Ratua Island is everything its legion of fans say it is - amazing, beautiful and a veritable tropical paradise. It's also somewhat perplexing, with a management sometimes bordering on the dysfunctional and a couple of serious drawbacks that need very urgent attention.
While we were staying there, a woman guest and her four month old baby fell through the floor of a rotting deck adjacent to the restaurant and bar area. Mercifully, she wasn't seriously hurt but she fell to thigh level and the potential consequences could have been tragic. What upset her husband as much as the incident itself was the response of the general manager, who didn't seem to comprehend the seriousness of the situation and - according to the husband's account - made the decidedly perplexing comment that "the place is falling apart". Well, yes it is, and Ratua had better do something about it fast to avoid some unwelcome attention from the legal liability brigade.
One of the floorboards leading to our bungalow also gave way under my step and I have the photos to prove it. I called to one of the staff nearby who approached, bent over and ripped up the offending board with little effort and called the maintenance people. Within hours, this board had also been replaced, just like dozens of others we encounted all over the resort that had clearly been replaced as they rotten away in the tropical wet. My problem is that this is clearly happening AFTER they give way, leaving guests to feel like vulnerable guinea pigs of Ratua's haphazard maintenance program.
It's not good enough. The safety of his guests ought to be the prime concern of Ratua's wealthy French owner - the entrepreneur Marc Henon - not least to ward off the distinct possibility, as it stands, of one of his guests relieving him of some of his hard won millions.
For an upmarket resort, there's also a distinct lack of communication. Having booked on Expedia, we had no idea how the meal regime worked on Ratua and it took us a couple of days and a couple of misunderstandings to grasp that the buffet lunch is all inclusive, dinner is a la carte and there are certain things available to eat if only you know to ask for them. None of this was explained on arrival. Seriously. Am I the only person to think that detective work on holidays ought to be confined to the pages of whatever novel gets buried in?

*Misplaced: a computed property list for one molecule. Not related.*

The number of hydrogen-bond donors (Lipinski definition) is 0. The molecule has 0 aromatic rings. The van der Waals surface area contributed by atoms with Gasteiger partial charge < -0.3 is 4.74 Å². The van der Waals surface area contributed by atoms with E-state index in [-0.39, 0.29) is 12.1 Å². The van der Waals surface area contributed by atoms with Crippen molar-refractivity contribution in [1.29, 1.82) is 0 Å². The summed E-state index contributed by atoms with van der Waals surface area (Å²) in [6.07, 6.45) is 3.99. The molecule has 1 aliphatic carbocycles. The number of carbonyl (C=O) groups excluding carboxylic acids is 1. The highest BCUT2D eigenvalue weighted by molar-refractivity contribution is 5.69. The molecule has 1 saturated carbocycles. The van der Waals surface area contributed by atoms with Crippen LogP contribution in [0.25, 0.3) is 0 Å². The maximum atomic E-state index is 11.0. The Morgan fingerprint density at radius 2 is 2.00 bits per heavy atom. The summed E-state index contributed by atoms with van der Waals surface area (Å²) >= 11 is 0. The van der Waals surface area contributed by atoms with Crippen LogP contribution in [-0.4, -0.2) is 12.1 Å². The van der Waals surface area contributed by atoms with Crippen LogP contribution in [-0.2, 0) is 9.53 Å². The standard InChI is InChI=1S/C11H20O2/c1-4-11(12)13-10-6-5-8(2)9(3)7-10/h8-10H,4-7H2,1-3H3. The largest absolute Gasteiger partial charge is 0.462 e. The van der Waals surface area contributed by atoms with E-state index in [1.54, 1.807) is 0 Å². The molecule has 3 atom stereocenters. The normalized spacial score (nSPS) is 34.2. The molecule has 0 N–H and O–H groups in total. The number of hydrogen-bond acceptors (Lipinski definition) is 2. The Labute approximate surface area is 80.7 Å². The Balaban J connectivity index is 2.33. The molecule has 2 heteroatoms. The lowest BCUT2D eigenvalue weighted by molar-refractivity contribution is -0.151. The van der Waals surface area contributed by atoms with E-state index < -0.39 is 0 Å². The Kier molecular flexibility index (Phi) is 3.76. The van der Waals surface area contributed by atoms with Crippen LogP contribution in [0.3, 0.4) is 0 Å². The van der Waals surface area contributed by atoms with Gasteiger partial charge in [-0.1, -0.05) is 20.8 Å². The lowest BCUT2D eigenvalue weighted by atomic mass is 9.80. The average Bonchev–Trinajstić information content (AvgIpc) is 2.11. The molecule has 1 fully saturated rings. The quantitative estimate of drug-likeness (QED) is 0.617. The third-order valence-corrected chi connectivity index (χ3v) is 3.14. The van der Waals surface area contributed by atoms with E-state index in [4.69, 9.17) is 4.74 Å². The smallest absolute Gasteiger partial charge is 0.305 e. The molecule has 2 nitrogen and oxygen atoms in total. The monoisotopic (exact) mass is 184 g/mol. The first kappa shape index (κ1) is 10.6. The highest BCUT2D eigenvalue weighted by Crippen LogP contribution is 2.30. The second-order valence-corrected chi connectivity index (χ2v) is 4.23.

We also found it somewhat disconcerting to learn only when we reached our bungalow on the south side that the water off the beach is a raging torrent at certain times of the day and the currents are highly dangerous. Fortunately our kids weren't with us this time but this is information any family needs to know before planning a holiday to, again, avoid bereavement and the involvement of rapacious attorneys.
Fix these thing, Monsieur Marc, and all will be well. Because there are more positives than negatives about your transplanted Javanese fantasie and we had a wonderfully peaceful and relaxing time. As always in Vanuatu, it's the locals who make the difference, we loved the staff string band and the food - courtesy of the Filipino chef - was generally superb. You must also try Monsieur Marc's wines from Chateau De Calvieres - his vineyard in the south of France. The Rose is especially good and good value to boot at around $35 a bottle.
Our one grip at mealtimes was the total absence of fish on the menu for our entire five night stay. That's right. There are huge fish in the water right outside your bungalow but no fish whatsoever on your plate. The management variously said it was because of bad weather or that the locals weren't prepared to fish during the holiday season. But in Santo, we'd had the most amazing fish in the local restaurants including world class carpaccio at Jardin des Saveurs. So what gives? Imagine coming to the South Seas, to waters teeming with fish, with a menu that lists several fish dishes but being told "there's no fish". Excusez- moi? Well, bloody well find some.
See what I mean by perplexing? A world class location, stunning 200-year old transplanted Javanese masterpieces, waters teeming with turtle and dugong, lovely Ni Vanuatu staff yet one is left with a nagging feeling of being short changed when - with some considerate fine tuning - the superlatives from the likes of moi would freely flow. I dearly wanted to give this place an excellent overall rating because so many things about is ARE excellent. But being left in the dark once too often and having one's life literally put at risk? I'm afraid that under the circumstances, Ratua this time warrants only a very good.
- Official Description (provided by the hotel):
- Ratua Island is a wild, magical place with authentic people who offer a simple and warm reception in a naturally beautiful environment. There are 13 individual 200-year-old Indonesian villas that have been specially reconstructed on sites offering stunning views with a private deck or beach. Located in the Vanuatu Archipelago, off the South East tip of Espiritu Santo, Ratua is only a 30-minute motorboat journey from the mainland on our own private motor launch. ... more less
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- Also Known As:
- Ratua Private Island Hotel Luganville
- Ratua Private Island Vanuatu/Luganville